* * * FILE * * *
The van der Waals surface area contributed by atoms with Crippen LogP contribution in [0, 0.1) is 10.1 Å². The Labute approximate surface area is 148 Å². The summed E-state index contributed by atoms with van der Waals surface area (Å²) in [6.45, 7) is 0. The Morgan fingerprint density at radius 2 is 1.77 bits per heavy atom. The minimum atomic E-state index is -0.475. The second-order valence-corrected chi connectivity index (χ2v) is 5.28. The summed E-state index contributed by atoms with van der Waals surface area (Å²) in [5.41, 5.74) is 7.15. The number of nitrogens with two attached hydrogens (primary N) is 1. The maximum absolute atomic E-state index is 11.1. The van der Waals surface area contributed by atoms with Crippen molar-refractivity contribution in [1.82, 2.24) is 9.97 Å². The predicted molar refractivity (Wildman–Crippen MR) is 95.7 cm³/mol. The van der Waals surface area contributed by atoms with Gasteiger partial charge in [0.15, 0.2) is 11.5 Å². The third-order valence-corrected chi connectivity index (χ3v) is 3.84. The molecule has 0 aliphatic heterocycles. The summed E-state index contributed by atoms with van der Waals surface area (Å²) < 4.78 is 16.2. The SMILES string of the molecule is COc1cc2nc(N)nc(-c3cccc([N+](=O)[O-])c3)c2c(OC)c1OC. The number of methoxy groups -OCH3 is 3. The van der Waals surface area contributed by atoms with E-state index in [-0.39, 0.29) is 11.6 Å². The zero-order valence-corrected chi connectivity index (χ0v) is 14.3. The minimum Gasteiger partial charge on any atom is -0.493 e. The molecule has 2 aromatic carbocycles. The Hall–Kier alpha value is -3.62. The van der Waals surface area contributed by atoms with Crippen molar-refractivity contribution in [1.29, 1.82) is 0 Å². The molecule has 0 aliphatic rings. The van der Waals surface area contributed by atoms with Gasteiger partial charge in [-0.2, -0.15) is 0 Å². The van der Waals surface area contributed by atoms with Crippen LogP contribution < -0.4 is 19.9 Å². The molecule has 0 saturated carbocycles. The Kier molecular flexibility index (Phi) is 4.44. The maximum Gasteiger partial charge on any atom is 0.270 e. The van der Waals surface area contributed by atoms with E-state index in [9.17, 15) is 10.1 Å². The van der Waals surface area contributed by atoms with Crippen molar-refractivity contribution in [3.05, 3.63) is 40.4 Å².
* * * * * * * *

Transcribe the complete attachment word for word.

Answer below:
The van der Waals surface area contributed by atoms with Crippen LogP contribution in [0, 0.1) is 10.1 Å². The Labute approximate surface area is 148 Å². The summed E-state index contributed by atoms with van der Waals surface area (Å²) in [6.45, 7) is 0. The Morgan fingerprint density at radius 2 is 1.77 bits per heavy atom. The minimum atomic E-state index is -0.475. The second-order valence-corrected chi connectivity index (χ2v) is 5.28. The summed E-state index contributed by atoms with van der Waals surface area (Å²) in [5.41, 5.74) is 7.15. The number of nitrogens with two attached hydrogens (primary N) is 1. The maximum absolute atomic E-state index is 11.1. The van der Waals surface area contributed by atoms with Crippen molar-refractivity contribution in [1.82, 2.24) is 9.97 Å². The predicted molar refractivity (Wildman–Crippen MR) is 95.7 cm³/mol. The van der Waals surface area contributed by atoms with Gasteiger partial charge in [0.15, 0.2) is 11.5 Å². The third-order valence-corrected chi connectivity index (χ3v) is 3.84. The molecule has 0 aliphatic heterocycles. The summed E-state index contributed by atoms with van der Waals surface area (Å²) < 4.78 is 16.2. The SMILES string of the molecule is COc1cc2nc(N)nc(-c3cccc([N+](=O)[O-])c3)c2c(OC)c1OC. The number of methoxy groups -OCH3 is 3. The van der Waals surface area contributed by atoms with E-state index in [-0.39, 0.29) is 11.6 Å². The zero-order valence-corrected chi connectivity index (χ0v) is 14.3. The minimum Gasteiger partial charge on any atom is -0.493 e. The molecule has 2 aromatic carbocycles. The Hall–Kier alpha value is -3.62. The van der Waals surface area contributed by atoms with Crippen molar-refractivity contribution in [1.29, 1.82) is 0 Å². The molecule has 0 aliphatic rings. The van der Waals surface area contributed by atoms with Gasteiger partial charge in [-0.2, -0.15) is 0 Å². The van der Waals surface area contributed by atoms with Crippen LogP contribution < -0.4 is 19.9 Å². The molecule has 0 saturated carbocycles. The Kier molecular flexibility index (Phi) is 4.44. The maximum Gasteiger partial charge on any atom is 0.270 e. The van der Waals surface area contributed by atoms with E-state index in [9.17, 15) is 10.1 Å². The van der Waals surface area contributed by atoms with Crippen molar-refractivity contribution in [3.05, 3.63) is 40.4 Å².